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Our nurses are able to provide a comprehensive vaccinations and advice service to those venturing abroad on holiday or work. You should contact the practice nurse well in advance of your travel date.
Download and complete our Travel Form and return to the surgery 6-8 weeks before you Travel.
For more information visit www.fitfortravel.nhs.uk.
IMPORTANT: if you are travelling to Pakistan, Cameroon and Syria please contact the practice for advice about a vaccination for "Wild Polio". Further information is below:
Background and Interpretation:
The World Health Organization (WHO) issued a statement on 5 May 2014 declaring that the recent international spread of wild poliovirus is a Public Health Emergency of International Concern (PHEIC) and issued Temporary Recommendations under the International Health Regulations (2005) to prevent further spread of polio as the polio high-season approaches. WHO will reassess the Temporary Recommendations in 3 months time. The WHO Director General’s
Temporary Recommendations include:
States Currently Exporting Wild Poliovirus (Pakistan, Cameroon, and Syria) should (among other steps) ensure that all residents and long-term visitors (i.e. > 4 weeks) receive a dose of Oral Polio Vaccine (OPV) or inactivated poliovirus vaccine (IPV) between 4 weeks and 12 months prior to international travel; those undertaking urgent travel (i.e. within 4 weeks) should ensure they receive a dose at least by the time of departure.
States Infected with Wild Poliovirus but Not Currently Exporting wild poliovirus (Afghanistan, Equatorial Guinea, Ethiopia, Iraq, Israel, Somalia and particularly Nigeria) should (among other steps) encourage residents and long-term visitors to receive a dose of OPV or IPV 4 weeks to 12 months prior to international travel; those undertaking urgent travel (i.e. within 4 weeks) should be encouraged to receive a dose at least by the time of departure.
The WHO Temporary Recommendations are primarily focused on countries that are currently exporting and/or infected with wild polio-virus. Routine polio vaccine uptake in the UK is high and has been sustained at this high level for many years. The last indigenous case of wild poliovirus infection was in 1984 and the UK, along with the European region, was declared polio-free in 2003. The risk of importation and local transmission of wild polio-virus from visitors from infected countries remains extremely low and has probably fallen in recent years. However, there are important potential implications of the WHO recommendations for the UK, which has significant numbers of travellers to and from the affected countries. The PHE guidance below will be reviewed regularly, as further advice emerges from ECDC and in 3 months, when the WHO will review their Temporary Recommendations:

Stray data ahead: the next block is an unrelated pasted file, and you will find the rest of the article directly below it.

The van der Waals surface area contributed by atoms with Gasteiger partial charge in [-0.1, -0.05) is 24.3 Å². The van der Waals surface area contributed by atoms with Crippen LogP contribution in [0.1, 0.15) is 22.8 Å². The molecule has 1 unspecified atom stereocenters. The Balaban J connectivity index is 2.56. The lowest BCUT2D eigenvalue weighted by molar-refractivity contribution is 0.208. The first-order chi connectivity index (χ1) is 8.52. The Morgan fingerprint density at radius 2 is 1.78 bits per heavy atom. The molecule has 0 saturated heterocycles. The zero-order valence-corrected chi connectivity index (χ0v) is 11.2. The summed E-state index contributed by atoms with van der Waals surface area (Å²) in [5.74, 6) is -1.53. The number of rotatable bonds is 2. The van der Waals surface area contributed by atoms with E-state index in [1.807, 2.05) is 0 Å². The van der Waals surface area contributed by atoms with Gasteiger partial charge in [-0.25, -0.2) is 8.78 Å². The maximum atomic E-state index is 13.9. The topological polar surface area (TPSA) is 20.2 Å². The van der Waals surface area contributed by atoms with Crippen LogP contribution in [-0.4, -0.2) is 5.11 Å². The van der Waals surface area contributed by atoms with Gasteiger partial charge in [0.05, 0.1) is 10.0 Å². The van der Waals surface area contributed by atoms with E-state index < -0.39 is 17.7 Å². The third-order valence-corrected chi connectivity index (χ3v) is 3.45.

References/ Sources of information
1. DH Briefing
2. Public Health England. Surveillance of Polio in the UK. http://www.hpa.org.uk/ProductsServices/MicrobiologyPathology/UKStandardsForMicrobiologyInvestigations/TermsOfUseForSMIs/AccessToUKSMIs/SMIUKProtocols/smiP01SurveillanceofPoliointheUK/
3. Public Health England, Migrant Health Guide. Poliomyelitis and Post-Polio Syndrome. http://www.hpa.org.uk/MigrantHealthGuide/HealthTopics/InfectiousDiseases/Polio/